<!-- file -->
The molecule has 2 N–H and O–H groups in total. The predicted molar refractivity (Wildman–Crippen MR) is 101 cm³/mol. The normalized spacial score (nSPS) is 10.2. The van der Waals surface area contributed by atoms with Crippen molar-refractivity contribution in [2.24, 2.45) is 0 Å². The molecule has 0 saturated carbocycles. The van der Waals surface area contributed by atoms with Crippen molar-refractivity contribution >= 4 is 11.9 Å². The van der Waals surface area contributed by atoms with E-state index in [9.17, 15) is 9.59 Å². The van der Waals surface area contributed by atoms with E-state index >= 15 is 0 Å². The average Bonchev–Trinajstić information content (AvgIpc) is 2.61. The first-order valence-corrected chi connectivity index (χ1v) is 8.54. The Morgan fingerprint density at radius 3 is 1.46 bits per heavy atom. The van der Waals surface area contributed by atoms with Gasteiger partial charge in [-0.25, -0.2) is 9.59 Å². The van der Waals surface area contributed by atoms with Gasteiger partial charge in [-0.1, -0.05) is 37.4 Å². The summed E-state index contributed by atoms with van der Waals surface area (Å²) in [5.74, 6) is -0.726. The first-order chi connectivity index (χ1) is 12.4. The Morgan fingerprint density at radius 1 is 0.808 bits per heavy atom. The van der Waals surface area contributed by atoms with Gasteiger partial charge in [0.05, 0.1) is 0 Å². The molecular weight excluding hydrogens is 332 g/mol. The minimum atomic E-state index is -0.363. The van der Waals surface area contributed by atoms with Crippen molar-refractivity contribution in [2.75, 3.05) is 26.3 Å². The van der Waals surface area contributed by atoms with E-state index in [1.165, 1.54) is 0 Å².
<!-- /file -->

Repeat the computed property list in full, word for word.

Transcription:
The molecule has 2 N–H and O–H groups in total. The predicted molar refractivity (Wildman–Crippen MR) is 101 cm³/mol. The normalized spacial score (nSPS) is 10.2. The van der Waals surface area contributed by atoms with Crippen molar-refractivity contribution in [2.24, 2.45) is 0 Å². The molecule has 0 saturated carbocycles. The van der Waals surface area contributed by atoms with Crippen molar-refractivity contribution >= 4 is 11.9 Å². The van der Waals surface area contributed by atoms with E-state index in [9.17, 15) is 9.59 Å². The van der Waals surface area contributed by atoms with E-state index >= 15 is 0 Å². The average Bonchev–Trinajstić information content (AvgIpc) is 2.61. The first-order valence-corrected chi connectivity index (χ1v) is 8.54. The Morgan fingerprint density at radius 3 is 1.46 bits per heavy atom. The van der Waals surface area contributed by atoms with Gasteiger partial charge in [-0.25, -0.2) is 9.59 Å². The van der Waals surface area contributed by atoms with Gasteiger partial charge in [-0.1, -0.05) is 37.4 Å². The summed E-state index contributed by atoms with van der Waals surface area (Å²) in [5.74, 6) is -0.726. The first-order chi connectivity index (χ1) is 12.4. The Morgan fingerprint density at radius 1 is 0.808 bits per heavy atom. The van der Waals surface area contributed by atoms with Gasteiger partial charge in [0.05, 0.1) is 0 Å². The molecular weight excluding hydrogens is 332 g/mol. The minimum atomic E-state index is -0.363. The van der Waals surface area contributed by atoms with Crippen molar-refractivity contribution in [2.75, 3.05) is 26.3 Å². The van der Waals surface area contributed by atoms with E-state index in [1.165, 1.54) is 0 Å².